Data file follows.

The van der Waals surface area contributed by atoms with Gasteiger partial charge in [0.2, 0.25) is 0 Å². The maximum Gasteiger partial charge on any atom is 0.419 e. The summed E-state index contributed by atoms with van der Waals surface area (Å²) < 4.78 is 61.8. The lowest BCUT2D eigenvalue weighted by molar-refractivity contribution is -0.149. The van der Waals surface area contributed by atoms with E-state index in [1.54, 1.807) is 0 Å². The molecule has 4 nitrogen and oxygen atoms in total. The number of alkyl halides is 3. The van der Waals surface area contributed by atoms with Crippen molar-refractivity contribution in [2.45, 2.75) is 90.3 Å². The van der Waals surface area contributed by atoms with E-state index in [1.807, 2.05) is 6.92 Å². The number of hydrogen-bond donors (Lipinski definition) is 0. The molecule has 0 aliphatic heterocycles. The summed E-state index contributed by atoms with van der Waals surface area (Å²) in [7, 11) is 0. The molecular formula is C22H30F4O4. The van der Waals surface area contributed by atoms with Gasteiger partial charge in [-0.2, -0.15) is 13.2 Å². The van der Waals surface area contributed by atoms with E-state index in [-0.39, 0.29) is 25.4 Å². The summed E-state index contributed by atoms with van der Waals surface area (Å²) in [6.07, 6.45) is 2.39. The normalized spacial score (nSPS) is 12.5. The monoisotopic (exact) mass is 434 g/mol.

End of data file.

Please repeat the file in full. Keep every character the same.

The van der Waals surface area contributed by atoms with Gasteiger partial charge in [0.2, 0.25) is 0 Å². The maximum Gasteiger partial charge on any atom is 0.419 e. The summed E-state index contributed by atoms with van der Waals surface area (Å²) < 4.78 is 61.8. The lowest BCUT2D eigenvalue weighted by molar-refractivity contribution is -0.149. The van der Waals surface area contributed by atoms with E-state index in [1.54, 1.807) is 0 Å². The molecule has 4 nitrogen and oxygen atoms in total. The number of alkyl halides is 3. The van der Waals surface area contributed by atoms with Crippen molar-refractivity contribution in [2.45, 2.75) is 90.3 Å². The van der Waals surface area contributed by atoms with E-state index in [1.807, 2.05) is 6.92 Å². The number of hydrogen-bond donors (Lipinski definition) is 0. The molecule has 0 aliphatic heterocycles. The summed E-state index contributed by atoms with van der Waals surface area (Å²) in [7, 11) is 0. The molecular formula is C22H30F4O4. The van der Waals surface area contributed by atoms with Gasteiger partial charge in [-0.2, -0.15) is 13.2 Å². The van der Waals surface area contributed by atoms with E-state index in [-0.39, 0.29) is 25.4 Å². The summed E-state index contributed by atoms with van der Waals surface area (Å²) in [6.07, 6.45) is 2.39. The normalized spacial score (nSPS) is 12.5. The monoisotopic (exact) mass is 434 g/mol.